Chronic fatigue & ICU patients


Supervisors: Pr Guillaume Millet, LIBM - Pr Jérôme Morel  CHU Saint Etienne - Dr Thomas Lapole, LIBM - Dr Julien Gondin, CNRS

It has been reported that 75% of Intensive care unit (ICU) survivors feel suffer from chronic. This fatigue is one of the most common and debilitating symptoms which prevents the practice of physical activity for prolonged periods following discharge, and has a negative impact on the rehabilitation process. Indeed, it has been widely reported that patients who stayed in ICU for prolonged periods report persistent fatigue for months to years after ICU discharge. This chronic fatigue affects their quality of life by decreasing their capacity to perform simple tasks of daily life.

The aim of the present project is to determine whether deteriorated neuromuscular function (i.e. increased fatigability) contributes to chronic fatigue in ICU survivors. Most of the studies on this topic are limited due to the fact that measurements used were non-multidimensional. Because the causes of this feeling are multi-dimensional, a large battery of tests will allow us to better understand the origin of chronic fatigue. A better knowledge of chronic fatigue etiology will allow to optimize rehabilitation treatments to decrease the severity/persistence of chronic fatigue and in turn improve quality of life.

Even if deteriorated resistance to acute fatigue has been suggested as a possible cause, the fact that patients wake up feeling fatigued in the morning shows that this cannot fully explain this symptom. Due to this complexity of interpretation, only a complete analysis of the causes of fatigue can permit the understanding of chronic fatigue in patients who have had a prolonged stay in ICU.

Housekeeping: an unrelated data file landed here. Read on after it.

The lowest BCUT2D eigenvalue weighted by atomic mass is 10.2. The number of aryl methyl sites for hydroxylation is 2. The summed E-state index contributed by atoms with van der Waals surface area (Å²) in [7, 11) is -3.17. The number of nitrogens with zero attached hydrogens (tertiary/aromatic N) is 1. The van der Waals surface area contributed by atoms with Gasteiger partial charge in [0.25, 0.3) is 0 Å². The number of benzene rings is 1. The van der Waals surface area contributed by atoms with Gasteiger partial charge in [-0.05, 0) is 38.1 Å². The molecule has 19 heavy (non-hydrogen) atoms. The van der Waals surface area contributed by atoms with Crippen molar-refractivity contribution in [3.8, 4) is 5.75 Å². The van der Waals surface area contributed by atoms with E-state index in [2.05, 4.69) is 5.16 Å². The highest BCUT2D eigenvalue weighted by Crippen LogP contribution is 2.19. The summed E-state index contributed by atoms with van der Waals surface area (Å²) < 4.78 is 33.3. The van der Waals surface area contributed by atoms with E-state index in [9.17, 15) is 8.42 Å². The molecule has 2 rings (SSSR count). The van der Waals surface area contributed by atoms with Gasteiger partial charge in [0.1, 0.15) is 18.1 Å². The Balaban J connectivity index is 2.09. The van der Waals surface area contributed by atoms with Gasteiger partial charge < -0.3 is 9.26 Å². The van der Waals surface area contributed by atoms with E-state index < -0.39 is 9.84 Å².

The first part of the project aim to characterize the neuromuscular part of chronic fatigue reported by ICU survivors. A multiparametric approach will consider the multifactorial dimension of chronic fatigue, particularly the different possible neuromuscular origins (i.e. central or peripheral origin)

A better knowledge of the etiology of fatigue could optimize the early rehabilitation of patients and thus reduce perceived chronic fatigue and improve their quality of life.

In addition, neuromyopathy (pathology involving the PNS and / or muscle) acquired during ICU stay is often diagnosed late because it is based on a clinical evaluation requiring a conscious and cooperating patient. Electrical or magnetic stimulation along the path of the motor nerve to generate muscle contraction and thus measure muscle strength can be an interesting alternative for early assessment in bed of the still sedated patient.

The second objective is to validate the reproducibility of a force measurement platform that can be used in the patient's bed. This has already been done on healthy volunteers with interesting results, but very few authors have been able to demonstrate the validity of this method in sedated patient.